Ten years in, the Netflix content I view the most is called ‘The Netflix Menu’ (and no, this one doesn’t get really good in series four). I sometimes spend nearly an hour scrolling and clicking, desperately searching for something new and interesting that I haven’t seen (or have I?) before. By the time I’ve found it, my girlfriend is asleep and I have drunk half a bottle of wine. 


    Sorry, but I blame the ephemeral aspects of Netflix for the fact that I often only half-view its content. I glimpse-watch – screen-in-screen style, in the corner of my laptop – a show that I am only half-committed to while answering emails or paying some bills. 


    During lockdown, I overdosed on Netflix, cruelly abandoning BBC and ITV to spend pretty much every pandemic night self-medicating with The Queen’s Gambit and Black Mirror. I wasn’t alone. Almost 16 million people created accounts in the first three months of 2020, apparently beginning a love affair with streaming. 

    But it turned out to be just a meaningless fling, with Netflix revealing it had lost 200,000 subscribers in the first three months of 2022 and warning that another two million were expected to bale in the coming quarter. 

    Have you ever watched a show called Line of Duty? It’s really rather good. All six seasons are now streaming on something called ‘BBC’. 

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    Tags: topics index in the first three months couldn’t keep better call saul house of cards ricky gervais the fact breaking bad with netflix the netflix the netflix the netflix the menu its content

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    Netflix is not in deep trouble. Its becoming a media company

    Netflix has had a terrible 2022. In April, it said it lost subscribers for the first time since 2011. Its stock has tumbled more than 60% so far this year.

    Yet its recent struggles may not be the start of a downward spiral or the beginning of the end for the streaming giant. Rather, it’s a sign that Netflix is becoming a more traditional media company.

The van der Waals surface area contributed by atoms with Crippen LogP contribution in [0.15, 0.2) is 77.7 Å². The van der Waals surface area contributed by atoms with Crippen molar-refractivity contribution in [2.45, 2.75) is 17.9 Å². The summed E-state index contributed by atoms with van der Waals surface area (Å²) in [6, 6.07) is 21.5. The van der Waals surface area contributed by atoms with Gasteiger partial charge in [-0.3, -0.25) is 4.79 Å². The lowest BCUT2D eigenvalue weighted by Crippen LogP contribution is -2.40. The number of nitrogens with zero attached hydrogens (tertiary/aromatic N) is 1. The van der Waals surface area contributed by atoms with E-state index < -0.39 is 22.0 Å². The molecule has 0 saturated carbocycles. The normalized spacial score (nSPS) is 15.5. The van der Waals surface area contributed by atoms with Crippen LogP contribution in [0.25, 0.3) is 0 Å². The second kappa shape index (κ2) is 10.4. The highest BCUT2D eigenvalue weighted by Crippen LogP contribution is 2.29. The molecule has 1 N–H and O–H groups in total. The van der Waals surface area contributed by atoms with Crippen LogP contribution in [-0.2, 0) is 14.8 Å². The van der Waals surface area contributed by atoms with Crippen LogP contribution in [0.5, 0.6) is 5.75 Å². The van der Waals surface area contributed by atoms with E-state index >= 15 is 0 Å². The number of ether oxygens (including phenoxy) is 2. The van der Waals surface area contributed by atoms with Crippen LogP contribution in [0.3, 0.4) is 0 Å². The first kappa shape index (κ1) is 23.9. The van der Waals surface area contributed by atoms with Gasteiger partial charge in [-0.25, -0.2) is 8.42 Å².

Netflix was originally valued as a Big Tech company, part of the Wall Street acronym, “FAANG,” which stood for Facebook, Apple, Amazon, Netflix and Google. Wall Street once valued the company at about $300 billion — a number on par with many Big Tech companies that Netflix’s business model ultimately couldn’t live up to.

    “I think Netflix was extremely overvalued,” Julia Alexander, director of strategy at Parrot Analytics, told CNN Business. “Unlike those companies that have different tentacles, Netflix does not have a lot of tentacles.”

    But Netflix was never really a tech company.

    Yes, it relied on subscriber growth like many companies in the tech world, but its subscriber growth was built on having films and TV shows that people wanted to watch and pay for. That’s more a like a studio in Hollywood than a tech company in Silicon Valley.

    Netflix looked a lot more like a tech company than, say, Disney, Comcast, Paramount or CNN parent company Warner Bros. Discovery. But as those traditional media companies start to look a lot more like Netflix, Netflix in turn is starting to take page out of its rivals’ playbooks: It’s going to start serving ads and it has been releasing some shows over the course of weeks and months rather than all at once.

    Netflix has said that its cheaper ad tier and clampdown on password sharing may come next year. It’s partnering with Microsoft for its ad business.

    “I think in many ways the moves Netflix are making suggest a transition from tech company to media company,” Andrew Hare, a senior vice president of research at Magid, told CNN Business. “With the introduction of ads, crackdown on password sharing, marquee shows like ‘Stranger Things’ experimenting with a staggered release, we are seeing Netflix looking more like a traditional media company every day.”

    Hare added that Netflix’s former business strategy, which was “once sacrosanct is now being thrown out the window.”

    “Netflix once forced Hollywood deeply out of its comfort zone. They brought streaming to the American living room,” he said. “Now it appears some more conventional practices could be what Netflix needs.”

    At Netflix right now, “a lot of these strategic moves are being made as they mature and move into the next phase as a company,” noted Hare. That includes focusing on cash flow and revenue rather than just growth.

    “In other words, old school business,” he said.

    — CNN Business’ Moss Cohen contributed to this report.

    ™ & © 2022 Cable News Network, Inc., a WarnerMedia Company. All rights reserved.